The U.S. Supreme Court ruled Thursday by a 7-to-2 vote that U.S. President Donald Trump is not immune from a New York grand jury subpoena for his tax returns and other closely guarded financial records.
But in a separate case claimed as a victory by the White House, the high court put a stop to efforts by congressional Democrats to subpoena the president's and his family's business records, sending the dispute back to a lower court to resolve.
The landmark ruling in favor of the grand jury subpoena amounts to defeat for Trump, who for years has doggedly shielded his financial records from congressional and public scrutiny. Trump complained on Twitter that he was being treated differently than past presidents and that he was the victim of a "political prosecution" in New York.
But the White House cast both decisions in a positive light, with press secretary Kayleigh McEnany saying in a statement that the court affirmed "the limited authority of Congress to conduct fact-checking through subpoenas" while protecting "the President's financial records from intrusive subpoenas from a partisan district attorney" in the New York grand jury subpoena dispute.
The latter ruling is consistent with similar opinions issued by the court against former presidents Richard Nixon in 1974 and Bill Clinton in 1997. Nixon was forced to turn over tape recordings of his private conversations to a special prosecutor and Clinton was compelled to testify in a sexual harassment case.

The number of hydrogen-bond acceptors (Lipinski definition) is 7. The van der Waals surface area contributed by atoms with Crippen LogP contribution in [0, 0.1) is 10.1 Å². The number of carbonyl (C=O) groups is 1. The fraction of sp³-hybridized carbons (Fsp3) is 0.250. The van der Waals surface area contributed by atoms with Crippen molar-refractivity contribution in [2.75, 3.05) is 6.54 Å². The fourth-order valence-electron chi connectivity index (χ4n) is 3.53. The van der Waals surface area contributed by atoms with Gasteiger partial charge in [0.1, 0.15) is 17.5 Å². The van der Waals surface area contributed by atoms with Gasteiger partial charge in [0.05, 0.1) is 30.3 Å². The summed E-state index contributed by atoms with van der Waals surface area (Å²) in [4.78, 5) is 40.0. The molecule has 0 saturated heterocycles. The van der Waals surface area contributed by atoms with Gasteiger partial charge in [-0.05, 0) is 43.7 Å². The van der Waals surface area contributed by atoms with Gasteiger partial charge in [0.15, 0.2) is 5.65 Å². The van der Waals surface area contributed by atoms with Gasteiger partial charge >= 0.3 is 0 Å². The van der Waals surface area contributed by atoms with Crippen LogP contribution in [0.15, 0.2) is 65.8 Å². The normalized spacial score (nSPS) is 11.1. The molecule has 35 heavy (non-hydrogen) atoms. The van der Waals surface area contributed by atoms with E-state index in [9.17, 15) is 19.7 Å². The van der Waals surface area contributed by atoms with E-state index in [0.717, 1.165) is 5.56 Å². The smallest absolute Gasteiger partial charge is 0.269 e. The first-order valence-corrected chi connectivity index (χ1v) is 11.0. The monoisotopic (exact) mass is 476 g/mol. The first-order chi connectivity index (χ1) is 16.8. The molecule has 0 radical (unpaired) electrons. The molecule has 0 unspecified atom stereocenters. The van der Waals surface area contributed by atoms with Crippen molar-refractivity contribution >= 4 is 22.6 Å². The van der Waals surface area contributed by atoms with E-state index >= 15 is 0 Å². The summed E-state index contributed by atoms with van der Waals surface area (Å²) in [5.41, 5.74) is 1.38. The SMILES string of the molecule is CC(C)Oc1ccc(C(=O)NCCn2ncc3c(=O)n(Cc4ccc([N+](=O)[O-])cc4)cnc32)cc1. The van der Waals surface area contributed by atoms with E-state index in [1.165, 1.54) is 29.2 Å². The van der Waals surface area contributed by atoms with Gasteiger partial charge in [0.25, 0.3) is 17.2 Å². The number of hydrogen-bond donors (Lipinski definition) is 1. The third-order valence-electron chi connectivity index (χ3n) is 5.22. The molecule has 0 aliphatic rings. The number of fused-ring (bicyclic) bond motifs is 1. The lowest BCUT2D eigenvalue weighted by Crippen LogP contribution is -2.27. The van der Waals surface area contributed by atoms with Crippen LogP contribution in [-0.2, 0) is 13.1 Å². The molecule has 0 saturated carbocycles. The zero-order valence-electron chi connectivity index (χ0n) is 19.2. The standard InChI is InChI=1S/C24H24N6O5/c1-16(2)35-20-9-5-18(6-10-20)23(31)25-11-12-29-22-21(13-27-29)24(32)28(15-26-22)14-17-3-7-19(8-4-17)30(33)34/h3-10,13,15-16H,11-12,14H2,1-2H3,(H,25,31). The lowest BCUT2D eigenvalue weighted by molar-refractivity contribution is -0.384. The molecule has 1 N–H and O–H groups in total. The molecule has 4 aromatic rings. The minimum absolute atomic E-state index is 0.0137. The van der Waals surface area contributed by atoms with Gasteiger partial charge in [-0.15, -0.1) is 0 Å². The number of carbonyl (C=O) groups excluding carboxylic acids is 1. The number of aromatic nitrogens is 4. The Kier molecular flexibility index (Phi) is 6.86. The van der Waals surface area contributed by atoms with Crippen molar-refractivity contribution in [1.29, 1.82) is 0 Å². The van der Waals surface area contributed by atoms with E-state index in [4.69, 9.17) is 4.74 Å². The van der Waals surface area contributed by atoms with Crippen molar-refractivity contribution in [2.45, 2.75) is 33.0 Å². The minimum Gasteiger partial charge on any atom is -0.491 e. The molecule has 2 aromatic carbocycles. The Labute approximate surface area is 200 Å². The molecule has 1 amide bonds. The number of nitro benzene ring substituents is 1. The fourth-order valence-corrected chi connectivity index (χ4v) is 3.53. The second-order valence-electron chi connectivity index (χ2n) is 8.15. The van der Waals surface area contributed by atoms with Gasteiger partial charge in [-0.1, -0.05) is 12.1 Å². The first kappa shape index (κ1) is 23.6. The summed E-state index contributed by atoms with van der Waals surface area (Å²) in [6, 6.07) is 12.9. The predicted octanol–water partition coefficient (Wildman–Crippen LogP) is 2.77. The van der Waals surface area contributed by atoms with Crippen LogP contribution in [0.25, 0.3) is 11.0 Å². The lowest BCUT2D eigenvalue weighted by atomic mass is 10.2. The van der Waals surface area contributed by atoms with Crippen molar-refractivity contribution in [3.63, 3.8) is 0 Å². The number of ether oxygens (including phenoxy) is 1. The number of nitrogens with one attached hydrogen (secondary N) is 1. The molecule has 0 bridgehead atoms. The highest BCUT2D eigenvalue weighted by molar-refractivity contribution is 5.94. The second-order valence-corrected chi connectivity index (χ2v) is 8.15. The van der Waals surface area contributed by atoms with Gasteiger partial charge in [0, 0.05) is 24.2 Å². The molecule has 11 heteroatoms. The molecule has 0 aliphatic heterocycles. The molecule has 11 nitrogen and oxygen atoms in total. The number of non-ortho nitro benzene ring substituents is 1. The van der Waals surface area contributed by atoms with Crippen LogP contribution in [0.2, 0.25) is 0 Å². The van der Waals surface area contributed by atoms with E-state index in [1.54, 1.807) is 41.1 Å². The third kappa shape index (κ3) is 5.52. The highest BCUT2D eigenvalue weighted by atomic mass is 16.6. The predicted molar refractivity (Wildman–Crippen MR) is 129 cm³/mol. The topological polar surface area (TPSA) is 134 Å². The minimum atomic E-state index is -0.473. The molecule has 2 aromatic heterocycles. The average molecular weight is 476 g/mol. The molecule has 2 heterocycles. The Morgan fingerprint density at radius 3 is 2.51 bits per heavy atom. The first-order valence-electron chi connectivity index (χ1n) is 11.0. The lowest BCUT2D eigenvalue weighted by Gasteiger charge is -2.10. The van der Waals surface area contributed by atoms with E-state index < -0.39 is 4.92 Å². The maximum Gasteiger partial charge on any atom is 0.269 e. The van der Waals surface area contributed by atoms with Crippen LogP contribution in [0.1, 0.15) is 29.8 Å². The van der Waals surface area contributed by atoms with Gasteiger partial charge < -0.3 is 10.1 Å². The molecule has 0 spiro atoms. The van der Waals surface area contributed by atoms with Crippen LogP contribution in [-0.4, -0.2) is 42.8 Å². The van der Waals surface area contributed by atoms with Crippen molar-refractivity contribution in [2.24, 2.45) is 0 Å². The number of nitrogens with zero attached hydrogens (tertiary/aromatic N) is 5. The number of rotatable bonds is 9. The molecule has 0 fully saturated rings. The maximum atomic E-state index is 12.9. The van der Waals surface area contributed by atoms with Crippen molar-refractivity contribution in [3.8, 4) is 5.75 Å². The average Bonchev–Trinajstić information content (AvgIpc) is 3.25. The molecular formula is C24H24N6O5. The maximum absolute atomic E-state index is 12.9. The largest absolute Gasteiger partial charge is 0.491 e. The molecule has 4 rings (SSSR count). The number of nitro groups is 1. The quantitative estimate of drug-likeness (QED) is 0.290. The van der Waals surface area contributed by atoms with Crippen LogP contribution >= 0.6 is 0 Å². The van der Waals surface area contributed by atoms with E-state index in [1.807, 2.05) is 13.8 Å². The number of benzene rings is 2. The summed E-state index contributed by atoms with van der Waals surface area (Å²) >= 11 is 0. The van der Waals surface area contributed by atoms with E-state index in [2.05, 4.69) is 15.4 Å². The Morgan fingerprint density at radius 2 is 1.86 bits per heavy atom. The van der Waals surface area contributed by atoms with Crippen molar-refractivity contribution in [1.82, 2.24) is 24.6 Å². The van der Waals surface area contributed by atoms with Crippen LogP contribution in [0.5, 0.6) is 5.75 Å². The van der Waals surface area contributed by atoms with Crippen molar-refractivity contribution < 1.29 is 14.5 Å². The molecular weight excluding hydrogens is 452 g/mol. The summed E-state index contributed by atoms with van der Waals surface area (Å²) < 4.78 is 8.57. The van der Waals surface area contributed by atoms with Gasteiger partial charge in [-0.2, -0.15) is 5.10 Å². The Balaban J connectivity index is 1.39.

The ruling in favor of the grand jury subpoena doesn't mean Trump will have to turn over his tax returns any time soon. Chief Justice John Roberts, who wrote the majority opinions in both rulings, said that like any private citizen, Trump may still "challenge the subpoena on any grounds permitted by state law." McEnany suggested that Trump's lawyers will likely exercise that option.
Roberts and two Trump appointees on the court — Justices Neil Gorsuch and Brett Kavanaugh — joined the majority in both decisions. The court's two most conservative justices — Samuel Alito and Clarence Thomas — dissented.
The highly anticipated decisions came in three separate cases concerning subpoenas for Trump's financial records.
The first two cases, consolidated under Trump vs. Mazars, involved subpoenas issued by three House committees to Trump's accounting firm, Mazars USA, as well as to two lenders — Deutsche Bank and Bank One. The committees are investigating to determine whether Trump had inflated and deflated certain assets on his financial statements between 2011 and 2013 to reduce his real estate taxes and whether some Trump property deals involved money laundering.